The themes Stephen Leacock wrote about
Stephen Butler Leacock, FRSC was an English-born Canadian teacher, political scientist, writer, and humorist. In the early part of the 20th century he was the best-known humorist in the English-speaking world.
Leacock was born in Swanmore, near Bishop's Waltham, Hampshire, England, and at the age of six moved to Canada with his family, which settled on a farm in Egypt, Ontario, near the village of Sutton and the shores of Lake Simcoe. While the family had been well off in England (the Leacocks had made a fortune in Madeira and lived on an estate called Oak Hill on the Isle of Wight), Leacock's father, Peter, had been banished from the manor for marrying Agnes Butler without his parents' permission. The farm in the Georgina township of York County was not a success and the family (Leacock was the third of eleven children) was kept afloat by money sent by Leacock's grandfather. Peter Leacock became an alcoholic; in the fall of 1878, he travelled west to Manitoba with his brother E.P. Leacock, leaving behind Agnes and the children. E.P. Leacock was the subject of the title sketch in Stephen's 1942 work My Remarkable Uncle. Stephen Leacock, always of obvious intelligence, was sent by his grandfather to the elite private school of Upper Canada College in Toronto, also attended by his older brothers, where he was top of the class and was chosen as head boy. Leacock graduated in 1887, and returned home to find that his father had returned from Manitoba. Soon after, his father left the family again and never returned.There is some disagreement about what happened to Peter Leacock; some suggest that he went to live in Argentina, while other sources indicate that he moved to Nova Scotia and changed his name to Lewis. In 1877, seventeen-year-old Leacock started at University College at the University of Toronto, where he was admitted to the Zeta Psi fraternity. His first year was bankrolled by a small scholarship, but Leacock found he could not return to his studies the following year because of financial difficulties. He left university to work as a teacher — an occupation he disliked immensely — at Strathroy, Uxbridge and finally in Toronto. As a teacher at Upper Canada College, his alma mater, he was able simultaneously to attend classes at the University of Toronto and, in 1891, earn his degree through part-time studies. It was during this period that his first writing was published in The Varsity, a campus newspaper.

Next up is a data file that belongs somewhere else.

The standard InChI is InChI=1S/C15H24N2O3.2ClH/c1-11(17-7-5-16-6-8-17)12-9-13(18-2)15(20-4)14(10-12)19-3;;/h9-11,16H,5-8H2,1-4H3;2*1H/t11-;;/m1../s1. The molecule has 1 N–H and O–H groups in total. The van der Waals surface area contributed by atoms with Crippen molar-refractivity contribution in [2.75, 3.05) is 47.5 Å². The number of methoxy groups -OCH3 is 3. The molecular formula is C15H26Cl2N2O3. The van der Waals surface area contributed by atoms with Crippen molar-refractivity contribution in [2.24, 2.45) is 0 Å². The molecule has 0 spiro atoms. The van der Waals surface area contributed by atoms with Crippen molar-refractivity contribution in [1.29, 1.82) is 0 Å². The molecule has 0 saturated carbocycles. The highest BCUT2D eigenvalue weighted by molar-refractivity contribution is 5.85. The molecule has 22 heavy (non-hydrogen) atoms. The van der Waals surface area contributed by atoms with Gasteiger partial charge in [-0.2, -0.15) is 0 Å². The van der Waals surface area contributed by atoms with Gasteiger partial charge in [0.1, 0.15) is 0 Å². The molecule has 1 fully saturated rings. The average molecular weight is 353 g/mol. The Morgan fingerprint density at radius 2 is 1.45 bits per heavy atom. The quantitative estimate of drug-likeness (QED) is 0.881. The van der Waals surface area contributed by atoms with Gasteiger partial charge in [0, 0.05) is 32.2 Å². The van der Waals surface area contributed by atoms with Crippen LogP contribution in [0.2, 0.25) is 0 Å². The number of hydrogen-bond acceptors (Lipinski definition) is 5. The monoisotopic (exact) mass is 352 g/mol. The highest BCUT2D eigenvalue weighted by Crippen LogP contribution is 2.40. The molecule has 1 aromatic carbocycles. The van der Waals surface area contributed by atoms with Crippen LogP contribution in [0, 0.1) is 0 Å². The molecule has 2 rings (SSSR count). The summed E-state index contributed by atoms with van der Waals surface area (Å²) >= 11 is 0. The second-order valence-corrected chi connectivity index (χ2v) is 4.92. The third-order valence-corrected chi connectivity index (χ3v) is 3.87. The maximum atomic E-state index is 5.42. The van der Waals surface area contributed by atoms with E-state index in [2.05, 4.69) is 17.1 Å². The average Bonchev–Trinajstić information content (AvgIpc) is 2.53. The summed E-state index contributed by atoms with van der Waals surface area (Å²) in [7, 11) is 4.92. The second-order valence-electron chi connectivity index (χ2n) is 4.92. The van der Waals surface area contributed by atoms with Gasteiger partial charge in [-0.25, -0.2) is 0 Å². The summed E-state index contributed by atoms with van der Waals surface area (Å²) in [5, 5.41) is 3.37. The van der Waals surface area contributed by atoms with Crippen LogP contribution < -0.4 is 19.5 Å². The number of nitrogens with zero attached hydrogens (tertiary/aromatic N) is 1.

Academic and political life
Disillusioned with teaching, in 1899 he began graduate studies at the University of Chicago under Thorstein Veblen, where he received a doctorate in political science and political economy. He moved from Chicago, Illinois to Montreal, Quebec, where he eventually became the William Dow Professor of Political Economy and long-time chair of the Department of Economics and Political Science at McGill University.He was closely associated with Sir Arthur Currie, former commander of the Canadian Corps in the Great War and principal of McGill from 1919 until his death in 1933. In fact, Currie had been a student observing Leacock's practice teaching in Strathroy in 1888. In 1936, Leacock was forcibly retired by the McGill Board of Governors—an unlikely prospect had Currie lived.Leacock was both a social conservative and a partisan Conservative. He opposed giving women the right to vote, disliked non-Anglo-Saxon immigration and supported the introduction of social welfare legislation. He was a staunch champion of the British Empire and went on lecture tours to further the cause.Although he was considered as a candidate for Dominion elections by his party, it declined to invite the author, lecturer, and maverick to stand for election. Nevertheless, he would stump for local candidates at his summer home.
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